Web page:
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In the Matter of Barbara Thomas


January 21, 2011


On appeal from a Final Determination of the Board of Trustees, Teachers' Pension and Annuity Fund.

Per curiam.


Argued October 5, 2010 - Decided Before Judges Wefing and Payne.

Barbara Thomas, a former teacher, appeals from a final decision of the Teachers' Pension and Annuity Fund (TPAF) denying her an ordinary disability pension on the ground that she lacked the requisite ten years of New Jersey service and declining to refer the matter to the Office of Administrative Law for a hearing. On appeal, Thomas concedes that a legal basis for the TPAF's action exists, but she argues that principles of equitable estoppel should have been applied so as to award her the disability pension, and that she was entitled to a hearing in the matter. We affirm.

In 2000, Thomas was hired by the Asbury Park school system. In 2002 and 2003, she purchased from the Division of Pension and Benefits ten years of service credit for out-of-state service. The purchase quotations sent to Thomas on September 19, 2002, October 23, 2002 and March 3, 2003 stated: "This service may not be used to qualify for Disability Retirement."

On September 1, 2003, Thomas accepted a position in Wall Township as a learning consultant. In 2007, Thomas became ill, receiving one month of paid sick leave from September 4, 2007 to October 1, 2007 and unpaid leave thereafter through June 20, 2008. She resigned from her employment, effective July 1, 2008.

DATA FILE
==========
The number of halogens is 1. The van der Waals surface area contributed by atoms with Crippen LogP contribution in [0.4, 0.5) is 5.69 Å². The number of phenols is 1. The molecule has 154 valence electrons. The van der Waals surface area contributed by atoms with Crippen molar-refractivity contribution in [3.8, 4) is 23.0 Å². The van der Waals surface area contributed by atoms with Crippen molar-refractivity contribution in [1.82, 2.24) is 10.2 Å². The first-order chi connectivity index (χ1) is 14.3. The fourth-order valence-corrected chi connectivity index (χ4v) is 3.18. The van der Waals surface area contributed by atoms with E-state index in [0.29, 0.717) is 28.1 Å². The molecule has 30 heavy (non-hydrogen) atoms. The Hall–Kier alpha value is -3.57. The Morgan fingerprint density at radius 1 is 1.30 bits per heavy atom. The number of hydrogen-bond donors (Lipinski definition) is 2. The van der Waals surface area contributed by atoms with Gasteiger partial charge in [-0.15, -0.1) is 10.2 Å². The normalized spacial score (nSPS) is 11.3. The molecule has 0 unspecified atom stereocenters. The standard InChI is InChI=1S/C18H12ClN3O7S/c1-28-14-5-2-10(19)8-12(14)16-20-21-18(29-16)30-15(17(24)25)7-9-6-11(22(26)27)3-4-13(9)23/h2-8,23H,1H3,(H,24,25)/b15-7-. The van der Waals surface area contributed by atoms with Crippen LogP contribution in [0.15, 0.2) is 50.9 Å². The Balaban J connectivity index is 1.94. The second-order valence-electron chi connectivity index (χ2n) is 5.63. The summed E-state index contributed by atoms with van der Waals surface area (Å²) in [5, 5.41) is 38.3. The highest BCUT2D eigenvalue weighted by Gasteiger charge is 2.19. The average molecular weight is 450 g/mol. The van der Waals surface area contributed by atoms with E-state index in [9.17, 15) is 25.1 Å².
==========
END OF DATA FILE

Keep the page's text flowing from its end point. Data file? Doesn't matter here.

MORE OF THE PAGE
On June 16, 2008, Thomas applied for an ordinary disability retirement pension, effective on July 1, 2008, claiming a total permanent disability as the result of a combination of medical conditions. The fact of her disability was attested to by her treating physicians, and it was confirmed by an examining physician retained by the TPAF in a letter dated February 6, 2009. Thomas did not personally contact the TPAF at the time of her application and received no advice from it.

On August 19, 2008, an employer's certification was submitted by Wall Township Public Schools, and on November 14, 2008, that entity confirmed that there was no position in the district that Thomas was able to fill, having been out of work for the entire 2007-2008 school year.

On March 5, 2009, Thomas's application for an ordinary disability pension was approved, but on March 17, 2009, before the payment of any benefits, that approval was rescinded on the ground of insufficient in-state service. The letter of rescission stated:

In order for a member to qualify for . . . ordinary disability benefits, they must have at least 10 or more years of New Jersey service credit in the pension system. A review of your account reveals that the 120 months of out-of-state time you purchased cannot be used to qualify for an ordinary disability retirement. I have enclosed copies of NJAC 17:3-5.5 and NJSA 18A:66-39(b), for your reference.

The letter noted that, at the time, Thomas had seven years and four months of New Jersey service credit. However, it concluded by stating: "With your age and service credit, you do qualify for Deferred retirement benefits, which would become effective July 1, 2012." An application for such benefits was enclosed.